Last month, Sens. Richard Burr and Dianne Feinstein from the Senate Select Committee on Intelligence unveiled a draft of the Compliance with Court Orders Act of 2016 that would require all technology companies — from mobile device manufacturers to application makers — to comply with court orders granting federal officials access to encrypted information. “No one is above the law,” the draft states, adding that tech companies should be able to protect user privacy with strong security while still complying with these legal requirements.
The Compliance with Court Orders Act is the latest development in the continuing battle to protect personal privacy while at the same time maintaining national security. It further brings to light how maintaining that balance presents a particular challenge as companies strive to meet their customers’ expectations regarding user experience and privacy.
One way tech companies try to figure out where this balance between security and privacy lies is through regulations and court rulings. But relying only on laws is problematic, according to John Pescatore, director at the nonprofit cybersecurity training provider SANS Institute.
“Regulations just specify some bare minimum; they don’t define security for anything,” he said at a CompTIA IT professional webinar last month. He added that not only is there no global definition for attaining this security-privacy balance because privacy laws vary by region or by country, but also that regulations and legal precedents can change over time.
Instead, Pescatore advises companies start with three basic principles that can be combined and implemented in various ways:
- Confidentiality, or making sure the right people have access to information
- Integrity, or ensuring the accuracy of the information and that changes to data are tracked
- Availability, or making sure the information in your systems is accessible when it is needed.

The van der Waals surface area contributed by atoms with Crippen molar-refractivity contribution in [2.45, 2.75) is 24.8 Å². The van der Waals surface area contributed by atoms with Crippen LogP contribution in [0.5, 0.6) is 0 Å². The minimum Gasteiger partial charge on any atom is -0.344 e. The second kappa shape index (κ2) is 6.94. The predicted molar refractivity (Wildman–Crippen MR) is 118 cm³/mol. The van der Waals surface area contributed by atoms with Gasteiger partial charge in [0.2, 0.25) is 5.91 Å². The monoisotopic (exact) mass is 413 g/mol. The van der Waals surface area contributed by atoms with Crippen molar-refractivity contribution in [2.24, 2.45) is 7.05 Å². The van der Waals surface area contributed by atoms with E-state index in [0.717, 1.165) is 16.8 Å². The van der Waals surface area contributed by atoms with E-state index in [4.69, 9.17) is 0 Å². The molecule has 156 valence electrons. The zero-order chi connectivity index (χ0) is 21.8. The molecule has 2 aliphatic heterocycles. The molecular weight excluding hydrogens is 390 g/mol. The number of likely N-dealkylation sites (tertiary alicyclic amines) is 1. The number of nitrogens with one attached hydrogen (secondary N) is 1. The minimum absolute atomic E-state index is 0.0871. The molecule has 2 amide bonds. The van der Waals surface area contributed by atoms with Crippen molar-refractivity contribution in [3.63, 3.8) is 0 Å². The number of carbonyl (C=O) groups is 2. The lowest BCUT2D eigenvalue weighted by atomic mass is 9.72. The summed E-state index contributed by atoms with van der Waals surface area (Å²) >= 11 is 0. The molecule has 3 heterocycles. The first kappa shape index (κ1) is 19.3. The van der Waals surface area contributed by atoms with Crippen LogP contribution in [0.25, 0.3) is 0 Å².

These three foundational ingredients should add up to help meet current regulatory requirements, but more importantly satisfy consumer expectations.
“No law came along and told Apple they had to protect things better than Microsoft did. … Those are not laws driving things; those are actually people’s demands for increased security and privacy,” Pescatore said.
Encryption can be an effective tool to enable this increased security and privacy if the aforementioned basic principles have been laid out properly as the foundation, Pescatore said. In the case of passwords, for instance, encryption is useless if users employ easy-to-guess or reusable passwords, or are susceptible to phishing attacks.
“The vast majority of attacks would have been foiled if we used … something as simple as a text message to your phone in addition to a password,” Pescatore said. “Once we’ve gotten to the point where we can at least protect the user’s authentication, that’s where encryption becomes very powerful” by allowing companies to be more flexible about where they store their data.
But despite encryption’s security strengths including only permitting access when explicitly allowed, it’s very easy to implement the tool “badly,” Pescatore added. If keys aren’t managed properly, for example, encryption could potentially prevent or hamper the right person from accessing their data.
Further complicating matters are countries with laws with language similar to the Compliance with Court Order draft that include the government in their definition of the “right person” to access data.
For companies such as Apple and WhatsApp that built their business model on giving their consumers sole control of their own encrypted communications, this puts them at a legal quandary, technology advocates recently told Recode.
Law enforcement has also suggested building backdoors into encrypted systems and data as the answer to this issue, but Pescatore doesn’t think so: He equated backdoors to securely locking a house and then leaving a key under the welcome mat.
“In the digital world, sooner or later, someone is going to find that key under that welcome mat, no matter how well that backdoor was hidden,” he said.
In part two of this blog post, Pescatore discusses how companies can wade through the various security standards to get guidance on developing security policies.